It’s been almost two months since I posted anything! The main reason for that is that I now have a new job, a full-time job as the business manager of a museum. It’s a nice transition, but the accounting needs of this place are large, so I don’t get much time to ponder neonatology the way I used to.
On the way home from work a couple of days ago, I heard this story on National Public Radio, about the trend of what small private hospitals do with their patients depending on whether they have insurance. There’s a tendency called patient dumping, where private hospitals try to transfer uninsured patients to public hospital. This story was about private hospitals keeping trauma patients if they have insurance even though they would benefit from being transferred to a trauma center.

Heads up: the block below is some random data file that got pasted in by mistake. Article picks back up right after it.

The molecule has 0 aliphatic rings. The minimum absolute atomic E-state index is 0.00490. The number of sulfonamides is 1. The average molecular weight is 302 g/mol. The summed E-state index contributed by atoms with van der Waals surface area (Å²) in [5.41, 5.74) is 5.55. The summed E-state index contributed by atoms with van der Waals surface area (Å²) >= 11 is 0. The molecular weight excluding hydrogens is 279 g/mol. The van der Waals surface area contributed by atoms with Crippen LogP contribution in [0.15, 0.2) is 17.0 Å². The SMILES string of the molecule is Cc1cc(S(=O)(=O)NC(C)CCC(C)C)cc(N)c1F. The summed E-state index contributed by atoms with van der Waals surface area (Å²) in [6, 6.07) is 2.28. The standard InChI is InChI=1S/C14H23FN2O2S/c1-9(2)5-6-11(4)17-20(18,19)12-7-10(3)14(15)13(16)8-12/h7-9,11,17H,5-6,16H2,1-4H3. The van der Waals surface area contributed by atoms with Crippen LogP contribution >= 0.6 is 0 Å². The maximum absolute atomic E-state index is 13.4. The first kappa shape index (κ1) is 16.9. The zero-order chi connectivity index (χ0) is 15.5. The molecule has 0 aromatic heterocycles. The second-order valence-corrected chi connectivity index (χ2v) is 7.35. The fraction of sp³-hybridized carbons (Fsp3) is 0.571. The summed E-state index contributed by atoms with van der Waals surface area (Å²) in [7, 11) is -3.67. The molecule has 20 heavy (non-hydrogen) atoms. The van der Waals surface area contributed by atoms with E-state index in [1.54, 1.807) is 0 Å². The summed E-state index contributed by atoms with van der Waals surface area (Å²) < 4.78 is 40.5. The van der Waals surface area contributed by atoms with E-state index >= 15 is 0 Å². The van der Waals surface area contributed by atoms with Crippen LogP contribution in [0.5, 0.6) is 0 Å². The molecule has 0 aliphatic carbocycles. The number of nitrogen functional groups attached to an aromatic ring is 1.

Towards the end of the story, the correspondent cites another study about premature babies and higher mortality rates in smaller hospitals. The cited study, from the New England Journal of Medicine, said “The risk of death was significantly higher in level 3B and 3C NICUs that treated 50 or fewer very-low-birth-weight infants per year than in units with larger volumes.” In one of the appendix tables, the study’s authors project that there could be a 21 percent reduction in mortality if 90 percent of very-low-birth-weight infants were born in facilities that served more than 100 VLBW infants per year.
Our Gabriel was born at a hospital with one of the largest NICUs in the Northwest, so we never got in to the question of whether he was in the right place, but this is something worth writing more about.